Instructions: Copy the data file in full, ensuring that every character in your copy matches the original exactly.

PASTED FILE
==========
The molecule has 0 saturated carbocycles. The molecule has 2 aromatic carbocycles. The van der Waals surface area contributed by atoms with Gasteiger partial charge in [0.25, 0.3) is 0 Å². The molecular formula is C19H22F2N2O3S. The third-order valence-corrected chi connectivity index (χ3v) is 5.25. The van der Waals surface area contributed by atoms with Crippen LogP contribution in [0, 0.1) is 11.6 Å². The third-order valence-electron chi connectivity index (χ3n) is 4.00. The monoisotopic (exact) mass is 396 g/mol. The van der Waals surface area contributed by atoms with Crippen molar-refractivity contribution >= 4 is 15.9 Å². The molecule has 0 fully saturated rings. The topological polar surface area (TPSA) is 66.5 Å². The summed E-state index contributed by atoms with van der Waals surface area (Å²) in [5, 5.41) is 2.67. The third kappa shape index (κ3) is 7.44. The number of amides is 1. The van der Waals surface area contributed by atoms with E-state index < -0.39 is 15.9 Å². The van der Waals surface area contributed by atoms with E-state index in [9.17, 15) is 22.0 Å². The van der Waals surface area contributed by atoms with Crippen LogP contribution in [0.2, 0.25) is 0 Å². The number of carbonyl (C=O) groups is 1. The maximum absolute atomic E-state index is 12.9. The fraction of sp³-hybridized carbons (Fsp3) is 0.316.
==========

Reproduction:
The molecule has 0 saturated carbocycles. The molecule has 2 aromatic carbocycles. The van der Waals surface area contributed by atoms with Gasteiger partial charge in [0.25, 0.3) is 0 Å². The molecular formula is C19H22F2N2O3S. The third-order valence-corrected chi connectivity index (χ3v) is 5.25. The van der Waals surface area contributed by atoms with Crippen LogP contribution in [0, 0.1) is 11.6 Å². The third-order valence-electron chi connectivity index (χ3n) is 4.00. The monoisotopic (exact) mass is 396 g/mol. The van der Waals surface area contributed by atoms with Crippen molar-refractivity contribution >= 4 is 15.9 Å². The molecule has 0 fully saturated rings. The topological polar surface area (TPSA) is 66.5 Å². The summed E-state index contributed by atoms with van der Waals surface area (Å²) in [5, 5.41) is 2.67. The third kappa shape index (κ3) is 7.44. The number of amides is 1. The van der Waals surface area contributed by atoms with E-state index < -0.39 is 15.9 Å². The van der Waals surface area contributed by atoms with E-state index in [9.17, 15) is 22.0 Å². The van der Waals surface area contributed by atoms with Crippen LogP contribution in [0.2, 0.25) is 0 Å². The number of carbonyl (C=O) groups is 1. The maximum absolute atomic E-state index is 12.9. The fraction of sp³-hybridized carbons (Fsp3) is 0.316.